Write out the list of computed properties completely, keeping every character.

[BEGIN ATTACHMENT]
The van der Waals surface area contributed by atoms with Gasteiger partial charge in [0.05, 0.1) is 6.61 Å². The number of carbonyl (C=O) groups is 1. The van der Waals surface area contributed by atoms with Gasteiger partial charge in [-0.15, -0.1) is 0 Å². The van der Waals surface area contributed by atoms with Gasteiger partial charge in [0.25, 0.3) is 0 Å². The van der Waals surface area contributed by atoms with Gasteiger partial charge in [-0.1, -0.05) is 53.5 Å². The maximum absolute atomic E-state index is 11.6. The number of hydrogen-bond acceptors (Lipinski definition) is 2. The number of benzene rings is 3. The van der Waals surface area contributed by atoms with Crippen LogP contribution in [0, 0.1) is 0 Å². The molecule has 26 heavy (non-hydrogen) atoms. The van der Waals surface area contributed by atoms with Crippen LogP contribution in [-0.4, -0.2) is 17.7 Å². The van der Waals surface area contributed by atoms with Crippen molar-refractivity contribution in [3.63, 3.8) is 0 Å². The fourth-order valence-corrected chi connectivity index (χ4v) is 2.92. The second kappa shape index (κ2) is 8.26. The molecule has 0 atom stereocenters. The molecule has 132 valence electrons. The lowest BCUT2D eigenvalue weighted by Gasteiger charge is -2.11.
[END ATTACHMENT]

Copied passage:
The van der Waals surface area contributed by atoms with Gasteiger partial charge in [0.05, 0.1) is 6.61 Å². The number of carbonyl (C=O) groups is 1. The van der Waals surface area contributed by atoms with Gasteiger partial charge in [-0.15, -0.1) is 0 Å². The van der Waals surface area contributed by atoms with Gasteiger partial charge in [0.25, 0.3) is 0 Å². The van der Waals surface area contributed by atoms with Gasteiger partial charge in [-0.1, -0.05) is 53.5 Å². The maximum absolute atomic E-state index is 11.6. The number of hydrogen-bond acceptors (Lipinski definition) is 2. The number of benzene rings is 3. The van der Waals surface area contributed by atoms with Crippen LogP contribution in [0, 0.1) is 0 Å². The molecule has 26 heavy (non-hydrogen) atoms. The van der Waals surface area contributed by atoms with Crippen LogP contribution in [-0.4, -0.2) is 17.7 Å². The van der Waals surface area contributed by atoms with Crippen molar-refractivity contribution in [3.63, 3.8) is 0 Å². The fourth-order valence-corrected chi connectivity index (χ4v) is 2.92. The second kappa shape index (κ2) is 8.26. The molecule has 0 atom stereocenters. The molecule has 132 valence electrons. The lowest BCUT2D eigenvalue weighted by Gasteiger charge is -2.11.